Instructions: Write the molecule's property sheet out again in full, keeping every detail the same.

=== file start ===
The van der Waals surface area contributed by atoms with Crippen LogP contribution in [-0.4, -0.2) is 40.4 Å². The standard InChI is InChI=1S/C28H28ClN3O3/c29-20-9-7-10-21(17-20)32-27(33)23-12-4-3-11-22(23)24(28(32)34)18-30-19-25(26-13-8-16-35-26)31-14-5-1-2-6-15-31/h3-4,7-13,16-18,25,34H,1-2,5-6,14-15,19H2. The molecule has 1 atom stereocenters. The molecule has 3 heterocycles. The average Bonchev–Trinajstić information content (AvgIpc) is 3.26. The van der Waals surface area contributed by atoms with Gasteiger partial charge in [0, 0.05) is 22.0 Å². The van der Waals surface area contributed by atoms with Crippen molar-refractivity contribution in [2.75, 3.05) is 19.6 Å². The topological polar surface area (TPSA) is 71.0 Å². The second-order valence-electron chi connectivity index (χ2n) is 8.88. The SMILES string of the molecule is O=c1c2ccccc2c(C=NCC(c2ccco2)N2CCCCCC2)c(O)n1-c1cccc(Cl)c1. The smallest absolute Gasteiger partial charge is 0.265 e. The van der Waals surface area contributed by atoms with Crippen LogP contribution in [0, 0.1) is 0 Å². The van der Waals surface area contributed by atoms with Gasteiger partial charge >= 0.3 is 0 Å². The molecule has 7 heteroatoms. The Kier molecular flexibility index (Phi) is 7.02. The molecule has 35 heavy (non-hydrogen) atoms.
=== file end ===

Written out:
The van der Waals surface area contributed by atoms with Crippen LogP contribution in [-0.4, -0.2) is 40.4 Å². The standard InChI is InChI=1S/C28H28ClN3O3/c29-20-9-7-10-21(17-20)32-27(33)23-12-4-3-11-22(23)24(28(32)34)18-30-19-25(26-13-8-16-35-26)31-14-5-1-2-6-15-31/h3-4,7-13,16-18,25,34H,1-2,5-6,14-15,19H2. The molecule has 1 atom stereocenters. The molecule has 3 heterocycles. The average Bonchev–Trinajstić information content (AvgIpc) is 3.26. The van der Waals surface area contributed by atoms with Gasteiger partial charge in [0, 0.05) is 22.0 Å². The van der Waals surface area contributed by atoms with Crippen molar-refractivity contribution in [2.75, 3.05) is 19.6 Å². The topological polar surface area (TPSA) is 71.0 Å². The second-order valence-electron chi connectivity index (χ2n) is 8.88. The SMILES string of the molecule is O=c1c2ccccc2c(C=NCC(c2ccco2)N2CCCCCC2)c(O)n1-c1cccc(Cl)c1. The smallest absolute Gasteiger partial charge is 0.265 e. The van der Waals surface area contributed by atoms with Crippen LogP contribution in [0, 0.1) is 0 Å². The van der Waals surface area contributed by atoms with Gasteiger partial charge >= 0.3 is 0 Å². The molecule has 7 heteroatoms. The Kier molecular flexibility index (Phi) is 7.02. The molecule has 35 heavy (non-hydrogen) atoms.